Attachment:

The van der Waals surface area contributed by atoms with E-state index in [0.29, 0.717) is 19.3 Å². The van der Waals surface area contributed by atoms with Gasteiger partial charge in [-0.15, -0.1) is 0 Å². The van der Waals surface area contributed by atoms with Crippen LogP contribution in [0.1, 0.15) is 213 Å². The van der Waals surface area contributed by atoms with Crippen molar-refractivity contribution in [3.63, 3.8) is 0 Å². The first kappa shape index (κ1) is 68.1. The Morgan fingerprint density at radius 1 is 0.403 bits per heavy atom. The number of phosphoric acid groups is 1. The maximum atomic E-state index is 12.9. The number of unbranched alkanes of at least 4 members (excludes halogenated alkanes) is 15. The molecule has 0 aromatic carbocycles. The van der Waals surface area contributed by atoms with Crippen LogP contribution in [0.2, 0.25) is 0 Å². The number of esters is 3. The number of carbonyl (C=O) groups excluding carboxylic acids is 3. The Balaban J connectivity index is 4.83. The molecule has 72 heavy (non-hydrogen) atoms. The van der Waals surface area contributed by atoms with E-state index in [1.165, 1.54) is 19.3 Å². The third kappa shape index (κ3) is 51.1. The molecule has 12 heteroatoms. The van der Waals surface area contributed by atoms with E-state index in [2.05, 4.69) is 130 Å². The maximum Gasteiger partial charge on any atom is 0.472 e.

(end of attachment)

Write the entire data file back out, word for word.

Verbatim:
The van der Waals surface area contributed by atoms with E-state index in [0.29, 0.717) is 19.3 Å². The van der Waals surface area contributed by atoms with Gasteiger partial charge in [-0.15, -0.1) is 0 Å². The van der Waals surface area contributed by atoms with Crippen LogP contribution in [0.1, 0.15) is 213 Å². The van der Waals surface area contributed by atoms with Crippen molar-refractivity contribution in [3.63, 3.8) is 0 Å². The first kappa shape index (κ1) is 68.1. The Morgan fingerprint density at radius 1 is 0.403 bits per heavy atom. The number of phosphoric acid groups is 1. The maximum atomic E-state index is 12.9. The number of unbranched alkanes of at least 4 members (excludes halogenated alkanes) is 15. The molecule has 0 aromatic carbocycles. The van der Waals surface area contributed by atoms with Crippen LogP contribution in [0.2, 0.25) is 0 Å². The number of esters is 3. The number of carbonyl (C=O) groups excluding carboxylic acids is 3. The Balaban J connectivity index is 4.83. The molecule has 72 heavy (non-hydrogen) atoms. The van der Waals surface area contributed by atoms with E-state index in [1.165, 1.54) is 19.3 Å². The third kappa shape index (κ3) is 51.1. The molecule has 12 heteroatoms. The van der Waals surface area contributed by atoms with E-state index in [2.05, 4.69) is 130 Å². The maximum Gasteiger partial charge on any atom is 0.472 e.